The Economics of Child Soldiering: Chris Blattman

May 04, 2010
This week, I'm joined on the Global Prosperity Wonkcast by Chris Blattman, assistant professor of political science and economics at Yale University and a non-resident fellow here at the Center for Global Development. Much of Chris' research tries to understand what happens after child soldiers return home, with the goal of designing programs that can better reintegrate former combatants into society. He also explores the logic that explains why guerrilla armies in many conflicts use child soldiers in the first place.Chris has studied extensively the case of the Lord's Resistance Army, a Uganda guerrilla group responsible for some 60-70,000 abductions. Outsiders often despair over the large number of these former child soldiers, calling them a "ticking time bomb"."That's a very pessimistic view, and it's the dominant view," Chris tells me. "And from what we can see, it's simply not true."According to his research, only about 10% of former child soldiers suffer debilitating psychological symptoms or have serious problems functioning within their communities. More typically, these youth take on leadership roles, and they are more likely to vote in elections than peers who were not abducted. With this in mind, Chris argues, programs to help the returnees should be structured to target psychological counseling to those who need it, while offering broader opportunities—such as education and job training—to former combatants whose psychological scars are less severe.
Ugandan Local Defense Unit guardsTwo young men stand guard at a refugee camp in Kitgum, Uganda. Photo: flickr user melanieandjohn / cc by-nc 2.0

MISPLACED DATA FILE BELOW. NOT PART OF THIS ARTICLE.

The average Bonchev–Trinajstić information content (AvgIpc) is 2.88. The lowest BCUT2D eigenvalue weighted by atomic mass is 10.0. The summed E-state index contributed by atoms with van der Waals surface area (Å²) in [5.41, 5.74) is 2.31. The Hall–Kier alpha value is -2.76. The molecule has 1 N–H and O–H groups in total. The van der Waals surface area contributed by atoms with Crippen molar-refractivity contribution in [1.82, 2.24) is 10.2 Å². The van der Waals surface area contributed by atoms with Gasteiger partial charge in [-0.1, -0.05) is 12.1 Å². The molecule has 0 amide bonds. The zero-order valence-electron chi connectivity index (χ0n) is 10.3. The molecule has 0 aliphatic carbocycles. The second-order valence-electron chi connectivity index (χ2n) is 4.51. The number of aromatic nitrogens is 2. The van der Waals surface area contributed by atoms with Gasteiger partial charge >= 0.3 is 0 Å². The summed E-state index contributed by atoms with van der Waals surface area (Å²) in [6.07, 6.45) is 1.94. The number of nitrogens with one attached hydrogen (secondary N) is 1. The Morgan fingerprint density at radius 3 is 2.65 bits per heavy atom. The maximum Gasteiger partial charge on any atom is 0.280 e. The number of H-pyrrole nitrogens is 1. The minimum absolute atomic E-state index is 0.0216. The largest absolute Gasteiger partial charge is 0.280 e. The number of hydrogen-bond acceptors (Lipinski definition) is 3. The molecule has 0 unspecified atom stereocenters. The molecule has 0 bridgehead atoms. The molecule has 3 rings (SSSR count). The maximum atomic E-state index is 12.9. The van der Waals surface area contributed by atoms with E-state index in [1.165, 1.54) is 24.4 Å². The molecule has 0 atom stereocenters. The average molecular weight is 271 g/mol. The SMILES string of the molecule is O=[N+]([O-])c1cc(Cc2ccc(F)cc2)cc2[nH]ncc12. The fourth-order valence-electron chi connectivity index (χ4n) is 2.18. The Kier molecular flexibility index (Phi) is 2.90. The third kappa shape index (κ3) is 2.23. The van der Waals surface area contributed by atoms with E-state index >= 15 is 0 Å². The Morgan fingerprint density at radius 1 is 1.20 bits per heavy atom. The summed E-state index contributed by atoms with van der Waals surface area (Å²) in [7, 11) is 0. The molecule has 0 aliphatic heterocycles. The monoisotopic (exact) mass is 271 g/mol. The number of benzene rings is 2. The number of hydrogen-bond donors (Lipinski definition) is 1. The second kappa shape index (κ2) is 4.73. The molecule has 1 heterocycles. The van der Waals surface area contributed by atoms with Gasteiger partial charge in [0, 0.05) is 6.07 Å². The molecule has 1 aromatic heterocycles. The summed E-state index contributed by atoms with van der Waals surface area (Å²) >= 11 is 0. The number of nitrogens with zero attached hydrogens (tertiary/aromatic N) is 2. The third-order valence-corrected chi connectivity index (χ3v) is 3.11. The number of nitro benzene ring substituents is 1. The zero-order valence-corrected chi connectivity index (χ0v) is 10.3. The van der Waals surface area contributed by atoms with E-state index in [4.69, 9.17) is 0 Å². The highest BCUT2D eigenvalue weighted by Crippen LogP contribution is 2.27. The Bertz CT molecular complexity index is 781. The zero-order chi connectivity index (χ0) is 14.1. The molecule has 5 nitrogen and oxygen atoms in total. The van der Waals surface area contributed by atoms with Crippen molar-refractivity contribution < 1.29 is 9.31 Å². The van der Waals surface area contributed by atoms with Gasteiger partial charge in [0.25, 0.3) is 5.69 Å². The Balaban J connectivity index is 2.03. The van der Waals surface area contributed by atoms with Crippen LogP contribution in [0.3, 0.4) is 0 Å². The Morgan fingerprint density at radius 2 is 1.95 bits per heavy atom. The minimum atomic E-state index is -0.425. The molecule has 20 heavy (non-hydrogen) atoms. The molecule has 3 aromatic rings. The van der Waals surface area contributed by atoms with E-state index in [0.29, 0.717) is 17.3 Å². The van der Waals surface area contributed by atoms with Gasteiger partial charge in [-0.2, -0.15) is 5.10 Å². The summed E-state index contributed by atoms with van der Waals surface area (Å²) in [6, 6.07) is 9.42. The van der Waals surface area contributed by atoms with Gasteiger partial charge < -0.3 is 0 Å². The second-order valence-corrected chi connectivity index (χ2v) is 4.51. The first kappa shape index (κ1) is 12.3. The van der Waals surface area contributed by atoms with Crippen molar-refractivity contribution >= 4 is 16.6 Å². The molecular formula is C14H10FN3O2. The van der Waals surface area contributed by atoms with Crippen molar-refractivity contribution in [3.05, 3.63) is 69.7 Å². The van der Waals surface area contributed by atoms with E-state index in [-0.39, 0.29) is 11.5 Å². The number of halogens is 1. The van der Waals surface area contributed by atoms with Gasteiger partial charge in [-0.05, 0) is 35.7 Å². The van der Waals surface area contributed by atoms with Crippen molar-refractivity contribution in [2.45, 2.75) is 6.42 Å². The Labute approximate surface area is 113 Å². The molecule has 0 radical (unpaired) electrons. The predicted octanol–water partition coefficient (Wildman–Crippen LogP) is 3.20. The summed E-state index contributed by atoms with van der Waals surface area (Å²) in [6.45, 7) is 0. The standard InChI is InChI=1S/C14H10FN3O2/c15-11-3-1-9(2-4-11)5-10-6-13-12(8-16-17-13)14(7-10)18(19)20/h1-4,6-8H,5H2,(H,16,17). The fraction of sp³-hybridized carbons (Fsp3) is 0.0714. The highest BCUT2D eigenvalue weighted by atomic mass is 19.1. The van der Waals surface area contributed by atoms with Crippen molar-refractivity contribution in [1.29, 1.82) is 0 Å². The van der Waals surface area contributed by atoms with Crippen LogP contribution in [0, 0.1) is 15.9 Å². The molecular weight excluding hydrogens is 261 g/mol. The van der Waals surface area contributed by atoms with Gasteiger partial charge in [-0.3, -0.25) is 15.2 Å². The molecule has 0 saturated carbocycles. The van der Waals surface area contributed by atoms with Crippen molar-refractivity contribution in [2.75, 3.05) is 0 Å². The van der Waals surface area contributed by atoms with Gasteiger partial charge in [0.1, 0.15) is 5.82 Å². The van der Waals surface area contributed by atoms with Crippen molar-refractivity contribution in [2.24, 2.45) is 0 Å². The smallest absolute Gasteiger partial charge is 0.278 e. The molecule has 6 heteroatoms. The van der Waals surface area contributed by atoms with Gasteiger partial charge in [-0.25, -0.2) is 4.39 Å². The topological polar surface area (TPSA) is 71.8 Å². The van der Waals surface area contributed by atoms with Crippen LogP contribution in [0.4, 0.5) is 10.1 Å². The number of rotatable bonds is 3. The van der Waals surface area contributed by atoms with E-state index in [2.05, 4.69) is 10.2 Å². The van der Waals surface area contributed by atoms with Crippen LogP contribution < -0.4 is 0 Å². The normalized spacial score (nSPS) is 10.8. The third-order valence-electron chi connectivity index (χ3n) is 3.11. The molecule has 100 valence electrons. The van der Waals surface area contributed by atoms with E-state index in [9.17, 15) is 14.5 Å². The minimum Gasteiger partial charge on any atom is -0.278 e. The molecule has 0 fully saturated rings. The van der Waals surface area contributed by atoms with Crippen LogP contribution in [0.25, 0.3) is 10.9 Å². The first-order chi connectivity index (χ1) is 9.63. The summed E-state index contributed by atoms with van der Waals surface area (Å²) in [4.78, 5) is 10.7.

Chris and I also discuss a more basic question: why does child soldiering happen at all, and how can it be prevented? Chris explains the basic theories for why armed groups target children. To break this pattern, he says, countries should continue stiffening the penalties for recruiting children, to create a stronger deterrent effect. They should also better prepare children to resist and to escape if they are seized, for example, by publicizing amnesty laws, creating better educational and job opportunities for youth, and teaching children how to find their way home if they are abducted and run away.“That only began to get done informally,” says Chris, “It got done by concerned parents, it got done by older brothers and older cousins, and it got done by the church. And so by 2004, people knew about this. This information had gotten out there, and the rebels actually stopped abducting at that point…What if we’d done that in 1994 instead of 2004?”Towards the end of the interview we pivot from the economics of child soldiering to the economics of the development job market. As a young professor, Chris is often asked for his advice on how to start a career in international development. To compete in a sea of similarly qualified candidates, Chris says, "contact people who aren't normally contacted." Chris lays out a set of strategies—and practical tips—to help new and upcoming college graduates land that all-important first job. Listen to the podcast for his advice.Chris is also an active blogger—one of only a handful of academics who blog on global development. You’ll find his blog and more information about his research on his homepage.Have something to add to our discussion? Ideas for future interviews? Post a comment below, or send me an email. If you use iTunes, you can subscribe to get new episodes delivered straight to your computer every week.My thanks to Wren Elhai for his very able production assistance on the Wonkcast and for drafting this blog post.


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